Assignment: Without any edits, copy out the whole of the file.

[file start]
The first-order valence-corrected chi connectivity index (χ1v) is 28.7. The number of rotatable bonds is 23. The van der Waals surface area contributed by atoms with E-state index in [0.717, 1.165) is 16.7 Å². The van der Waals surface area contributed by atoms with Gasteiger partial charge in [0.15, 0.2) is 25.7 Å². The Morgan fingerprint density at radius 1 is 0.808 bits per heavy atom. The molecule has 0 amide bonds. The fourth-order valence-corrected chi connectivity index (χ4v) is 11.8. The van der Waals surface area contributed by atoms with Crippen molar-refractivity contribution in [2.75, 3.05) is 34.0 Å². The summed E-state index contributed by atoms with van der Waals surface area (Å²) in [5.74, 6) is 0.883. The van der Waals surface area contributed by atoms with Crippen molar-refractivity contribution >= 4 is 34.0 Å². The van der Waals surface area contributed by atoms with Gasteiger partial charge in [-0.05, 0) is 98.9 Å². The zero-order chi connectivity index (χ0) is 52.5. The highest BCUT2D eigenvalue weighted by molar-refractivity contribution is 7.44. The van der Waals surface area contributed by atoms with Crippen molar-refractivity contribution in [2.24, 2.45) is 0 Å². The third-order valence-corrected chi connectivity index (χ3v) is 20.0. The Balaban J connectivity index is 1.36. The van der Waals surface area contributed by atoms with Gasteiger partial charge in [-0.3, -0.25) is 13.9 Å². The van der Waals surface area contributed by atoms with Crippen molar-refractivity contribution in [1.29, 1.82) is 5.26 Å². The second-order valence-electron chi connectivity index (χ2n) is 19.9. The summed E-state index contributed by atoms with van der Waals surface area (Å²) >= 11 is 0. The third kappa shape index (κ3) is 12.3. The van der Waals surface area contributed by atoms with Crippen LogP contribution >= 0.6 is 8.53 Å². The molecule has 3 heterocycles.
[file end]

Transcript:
The first-order valence-corrected chi connectivity index (χ1v) is 28.7. The number of rotatable bonds is 23. The van der Waals surface area contributed by atoms with E-state index in [0.717, 1.165) is 16.7 Å². The van der Waals surface area contributed by atoms with Gasteiger partial charge in [0.15, 0.2) is 25.7 Å². The Morgan fingerprint density at radius 1 is 0.808 bits per heavy atom. The molecule has 0 amide bonds. The fourth-order valence-corrected chi connectivity index (χ4v) is 11.8. The van der Waals surface area contributed by atoms with Crippen molar-refractivity contribution in [2.75, 3.05) is 34.0 Å². The summed E-state index contributed by atoms with van der Waals surface area (Å²) in [5.74, 6) is 0.883. The van der Waals surface area contributed by atoms with Crippen molar-refractivity contribution >= 4 is 34.0 Å². The van der Waals surface area contributed by atoms with Gasteiger partial charge in [-0.05, 0) is 98.9 Å². The zero-order chi connectivity index (χ0) is 52.5. The highest BCUT2D eigenvalue weighted by molar-refractivity contribution is 7.44. The van der Waals surface area contributed by atoms with Crippen molar-refractivity contribution in [2.24, 2.45) is 0 Å². The third-order valence-corrected chi connectivity index (χ3v) is 20.0. The Balaban J connectivity index is 1.36. The van der Waals surface area contributed by atoms with Gasteiger partial charge in [-0.3, -0.25) is 13.9 Å². The van der Waals surface area contributed by atoms with Crippen molar-refractivity contribution in [1.29, 1.82) is 5.26 Å². The second-order valence-electron chi connectivity index (χ2n) is 19.9. The summed E-state index contributed by atoms with van der Waals surface area (Å²) >= 11 is 0. The third kappa shape index (κ3) is 12.3. The van der Waals surface area contributed by atoms with Crippen LogP contribution >= 0.6 is 8.53 Å². The molecule has 3 heterocycles.